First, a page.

Syndrome characterized (in adults) by the clinical
triad of dementia (memory loss, bradyphrenia), gait ataxia (mimicking
Parkinson disease), and urinary incontinence, caused by progressive
hydrocephalus (without increase in CSF pressure) following previous trauma,
subarachnoid hemorrhage, neoplasm, and infection. Children may present with
at least two elements of the triad. Can be idiopathic with genetic
Hakim Syndrome; Normal-Pressure Hydrocephalus;
Normotensive Hydrocephalus; Occult Hydrocephalus.
Syndrome characterized by the presence of slowly
developing normal-pressure hydrocephalus. Hydrocephalus was first described
Internationally, the estimate in the general population
is 1:25,000 cases and as many as 6% of patients affected with dementia.
No gender proclivity. Increasing in the premature neonatal population as a
result of periventricular/intraventricular hemorrhage. The likelihood
of developing hydrocephalus is related to the severity of hemorrhagic
lesions. The most common progression is to normal-pressure hydrocephalus.
Not defined in the literature.
Following intraventricular/periventricular bleed
in the newborn, the condition may result from obliterative arachnoiditis
affecting mainly the posterior fossa or, less commonly, obstruction of cerebrospinal fluid (CSF)
flow within the ventricular system by clots or other debris. The precise
relationship between this and the genesis of brain injury in the newborn is
unknown. In older children, there is usually clearly identifiable etiology
or previous shunt surgery. Clinical symptoms result from stretching of the
corona radiata by the distended ventricles. Dementia is attributed to
distension of the fornix by the third ventricle, and incontinence is
attributed to the involvement of sacral motor fibers. There seems to be an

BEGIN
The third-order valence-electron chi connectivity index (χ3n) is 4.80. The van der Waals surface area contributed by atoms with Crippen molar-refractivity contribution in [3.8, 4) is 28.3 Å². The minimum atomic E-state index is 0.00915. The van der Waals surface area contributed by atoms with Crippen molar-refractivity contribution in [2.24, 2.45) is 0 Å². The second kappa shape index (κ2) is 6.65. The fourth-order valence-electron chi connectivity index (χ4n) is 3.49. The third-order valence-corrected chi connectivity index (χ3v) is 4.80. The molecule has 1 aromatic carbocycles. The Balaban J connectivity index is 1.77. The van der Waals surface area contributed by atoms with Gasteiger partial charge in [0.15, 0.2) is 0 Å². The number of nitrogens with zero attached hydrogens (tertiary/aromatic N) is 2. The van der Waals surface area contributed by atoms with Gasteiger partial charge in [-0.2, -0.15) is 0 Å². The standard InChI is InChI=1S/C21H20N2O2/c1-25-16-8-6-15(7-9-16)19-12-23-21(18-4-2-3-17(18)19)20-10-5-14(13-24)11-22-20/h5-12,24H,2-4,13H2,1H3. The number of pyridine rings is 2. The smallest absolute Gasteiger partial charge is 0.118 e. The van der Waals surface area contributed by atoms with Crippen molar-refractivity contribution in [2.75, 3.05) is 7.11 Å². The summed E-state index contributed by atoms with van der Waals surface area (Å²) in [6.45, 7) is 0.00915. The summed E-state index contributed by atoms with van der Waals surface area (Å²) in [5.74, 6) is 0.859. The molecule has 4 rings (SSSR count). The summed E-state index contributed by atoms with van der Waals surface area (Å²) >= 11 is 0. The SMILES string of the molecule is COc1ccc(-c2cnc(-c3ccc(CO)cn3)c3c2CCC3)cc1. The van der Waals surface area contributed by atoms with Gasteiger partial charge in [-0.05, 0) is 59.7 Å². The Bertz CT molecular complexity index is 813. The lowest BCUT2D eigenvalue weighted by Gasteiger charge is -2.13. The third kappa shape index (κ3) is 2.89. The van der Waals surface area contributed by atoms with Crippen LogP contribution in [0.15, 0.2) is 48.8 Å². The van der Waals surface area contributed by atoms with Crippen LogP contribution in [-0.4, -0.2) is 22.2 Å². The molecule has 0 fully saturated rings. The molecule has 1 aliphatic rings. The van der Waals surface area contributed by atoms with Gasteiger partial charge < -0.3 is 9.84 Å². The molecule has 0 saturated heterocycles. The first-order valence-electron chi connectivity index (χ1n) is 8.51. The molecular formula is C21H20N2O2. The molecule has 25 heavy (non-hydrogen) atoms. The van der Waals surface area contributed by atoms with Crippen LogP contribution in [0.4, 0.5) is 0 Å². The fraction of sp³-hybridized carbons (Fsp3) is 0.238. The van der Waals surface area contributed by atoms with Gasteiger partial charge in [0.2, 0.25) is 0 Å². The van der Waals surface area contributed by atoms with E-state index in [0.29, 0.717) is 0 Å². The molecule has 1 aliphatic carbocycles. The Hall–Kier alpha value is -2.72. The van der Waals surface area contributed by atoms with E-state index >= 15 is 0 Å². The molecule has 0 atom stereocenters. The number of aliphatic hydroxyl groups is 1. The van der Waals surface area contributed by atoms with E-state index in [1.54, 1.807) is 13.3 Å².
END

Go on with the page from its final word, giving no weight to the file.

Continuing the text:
association between Hakim syndrome and either generalized vascular disease
or deep white matter infarctions in adults.
Usually clinical, initially with progressive dilation of
the ventricles that may take days to weeks to reach the classic signs of
hydrocephalus (head enlargement in infants, sun-setting eyes, irritability,
lethargy, nausea, vomiting, weakness, cognitive difficulties, incontinence,
headache). The older child may show signs of subtle psychomotor
deterioration. Diagnosis of hydrocephalus is confirmed by ultrasonography
through the anterior fontanelle (in infants) and by computerized tomography
or magnetic resonance imaging when the fontanelle is closed. Nuclear
medicine cisternogram reveals absent (or delayed) passage of tracer over
convexities. Most patients undergo ventriculoperitoneal shunt derivation
without prior assessment of CSF pressure, so the term chronic hydrocephalus has been proposed as
an alternative title.
Neurologic examination usually reveals the
presence of normal-pressure hydrocephalus, such as bulging fontanelle and
inappropriate increase in head circumference. Most children also have at
least two elements of the adult triad, consisting of psychomotor retardation, gait
disturbance psychotic-like behavior, mild dementia,
and urinary or fecal
Assessment of general considerations
in the premature neonate. Assessment of previous medical or surgical
management; if the hydrocephalus developed slowly, it may have been treated
conservatively as many spontaneously resolve with time. Other therapies,
such as use of drugs to reduce formation of CSF or repeated lumbar punctures
to remove CSF, may have been given. ...